Letters from a Stoic

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Detail from “Head of an Old Man, Possibly Seneca,”
Circle of Peter Paul Rubens; circa 1620. I captured the image at the Rubens, Rembrandt, and Drawing in the Golden Age exhibition at the Art Institute.

Letter II
Nothing, to my way of thinking, is a better proof of a well ordered mind than a man’s ability to stop just where he is and pass some time in his own company.

Letter III
For a delight in bustling about is not industry — it is only the restless energy of a hunted mind. And the state of mind that looks on all activity as tiresome is not true repose, but a spineless inertia.

Letter V
:: Finding wealth an intolerable burden is the mark of an unstable mind.

:: Wild animals run from the dangers they actually see, and once they have escaped them worry no more. We however are tormented alike by what is past and what is to come. A number of our blessings do us harm, for memory brings back the agony of fear while foresight brings it on prematurely. No one confines his unhappiness to the present.

Letter IX
What is my object in making a friend? To have someone to be able to die for, someone I may follow into exile, someone for whose life I may put myself up as security and pay the price as well. The thing you describe is not friendship but a business deal, looking to the likely consequences, with advantage as its goals.

Letter XVIII
It is in times of security that the spirit should be preparing itself to deal with difficult times; while fortune is bestowing favours on it then is the time for it to be strengthened against her rebuffs.

Letter XCI
The fact that it was unforeseen has never failed to intensify a person’s grief. This is a reason for ensuring that nothing ever takes us by surprise. We should project our thoughts ahead of us at every turn and have in mind every possible eventuality instead of only the usual course of events. For what is there that fortune does not when she pleases fell at the height of its powers?

A reading life review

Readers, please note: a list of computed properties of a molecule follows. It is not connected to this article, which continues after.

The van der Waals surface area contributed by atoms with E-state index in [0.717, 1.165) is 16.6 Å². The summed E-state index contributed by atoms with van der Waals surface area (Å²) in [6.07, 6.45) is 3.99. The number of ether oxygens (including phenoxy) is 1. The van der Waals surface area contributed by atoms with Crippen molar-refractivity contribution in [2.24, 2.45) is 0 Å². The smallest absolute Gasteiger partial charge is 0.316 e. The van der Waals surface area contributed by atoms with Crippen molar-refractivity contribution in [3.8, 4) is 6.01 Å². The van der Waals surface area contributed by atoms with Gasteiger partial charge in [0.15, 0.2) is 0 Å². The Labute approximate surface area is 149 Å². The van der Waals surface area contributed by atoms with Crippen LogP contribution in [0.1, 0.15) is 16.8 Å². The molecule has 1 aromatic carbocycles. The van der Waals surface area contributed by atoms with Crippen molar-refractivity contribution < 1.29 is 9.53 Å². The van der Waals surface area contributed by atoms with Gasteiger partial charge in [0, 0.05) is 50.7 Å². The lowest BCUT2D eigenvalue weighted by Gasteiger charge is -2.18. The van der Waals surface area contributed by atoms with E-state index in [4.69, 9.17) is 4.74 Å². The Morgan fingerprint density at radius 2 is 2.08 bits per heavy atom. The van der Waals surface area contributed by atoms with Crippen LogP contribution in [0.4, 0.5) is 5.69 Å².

In June, we removed the television from the living room. It’s as if it were never there.

While I typically read between 120 and 150 books each year, I knew that serving as move coordinator for my daughters and spending nearly the entire summer away from home would likely cut into my reading time. I settled on a more realistic goal of 104 books in 2019, and at ninety-five books read and a little more than two months remaining to read at least another nine, I think I chose well. Although I have read fewer books than usual, I did discover some terrific television, some of which I watched in my daughters’ new living room and some of which I watched in the former “girl cave” when I returned home:

Season 3 of The Handmaid’s Tale
Seasons 1 – 3 of Harlots
Season 4 of Veronica Mars
Seasons 1 – 3 of GLOW
Season 3 of Stranger Things
Seasons 1 – 7 of Orange Is the New Black
Seasons 1 and 2 of Mindhunters

Great stuff, but this is a reading life review, so… about a year ago, I crafted a bold reading challenge for myself: Read one hundred books from my shelves (i.e., books in my collection before the end of 2018), including at least twenty-four non-fiction titles and at least one book from each of the following “special collections”: Shakespeare, poetry, NYRB, Vonnegut, Joyce Carol Oates, philosophy, art, and children’s / YA. I also planned to make short work of 2018’s unfinished business and to closely (re)read Moby Dick.